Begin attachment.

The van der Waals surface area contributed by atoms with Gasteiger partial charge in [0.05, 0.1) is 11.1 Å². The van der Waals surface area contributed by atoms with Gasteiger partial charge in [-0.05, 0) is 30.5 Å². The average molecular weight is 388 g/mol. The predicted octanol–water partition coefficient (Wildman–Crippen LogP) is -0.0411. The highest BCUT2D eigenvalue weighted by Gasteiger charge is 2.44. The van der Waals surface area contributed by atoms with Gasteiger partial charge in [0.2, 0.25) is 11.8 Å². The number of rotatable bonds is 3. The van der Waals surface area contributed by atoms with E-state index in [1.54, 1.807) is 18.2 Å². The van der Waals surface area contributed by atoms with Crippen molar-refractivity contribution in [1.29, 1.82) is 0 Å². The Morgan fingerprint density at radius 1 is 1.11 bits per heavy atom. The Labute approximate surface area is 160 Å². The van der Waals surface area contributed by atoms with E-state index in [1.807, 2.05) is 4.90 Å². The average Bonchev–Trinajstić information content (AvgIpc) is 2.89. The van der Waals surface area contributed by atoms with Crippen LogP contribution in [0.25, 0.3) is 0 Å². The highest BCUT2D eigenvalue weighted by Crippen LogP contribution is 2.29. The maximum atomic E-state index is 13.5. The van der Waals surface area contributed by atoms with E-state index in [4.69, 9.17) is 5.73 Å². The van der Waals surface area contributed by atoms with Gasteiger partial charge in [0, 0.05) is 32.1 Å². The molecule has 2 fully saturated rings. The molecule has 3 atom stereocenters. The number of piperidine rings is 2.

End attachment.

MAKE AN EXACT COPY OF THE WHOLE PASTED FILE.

The van der Waals surface area contributed by atoms with Gasteiger partial charge in [0.05, 0.1) is 11.1 Å². The van der Waals surface area contributed by atoms with Gasteiger partial charge in [-0.05, 0) is 30.5 Å². The average molecular weight is 388 g/mol. The predicted octanol–water partition coefficient (Wildman–Crippen LogP) is -0.0411. The highest BCUT2D eigenvalue weighted by Gasteiger charge is 2.44. The van der Waals surface area contributed by atoms with Gasteiger partial charge in [0.2, 0.25) is 11.8 Å². The number of rotatable bonds is 3. The van der Waals surface area contributed by atoms with E-state index in [1.54, 1.807) is 18.2 Å². The van der Waals surface area contributed by atoms with Crippen molar-refractivity contribution in [1.29, 1.82) is 0 Å². The Morgan fingerprint density at radius 1 is 1.11 bits per heavy atom. The Labute approximate surface area is 160 Å². The van der Waals surface area contributed by atoms with E-state index in [1.807, 2.05) is 4.90 Å². The average Bonchev–Trinajstić information content (AvgIpc) is 2.89. The van der Waals surface area contributed by atoms with Crippen LogP contribution in [0.25, 0.3) is 0 Å². The highest BCUT2D eigenvalue weighted by Crippen LogP contribution is 2.29. The maximum atomic E-state index is 13.5. The van der Waals surface area contributed by atoms with E-state index in [4.69, 9.17) is 5.73 Å². The van der Waals surface area contributed by atoms with Gasteiger partial charge in [0, 0.05) is 32.1 Å². The molecule has 2 fully saturated rings. The molecule has 3 atom stereocenters. The number of piperidine rings is 2.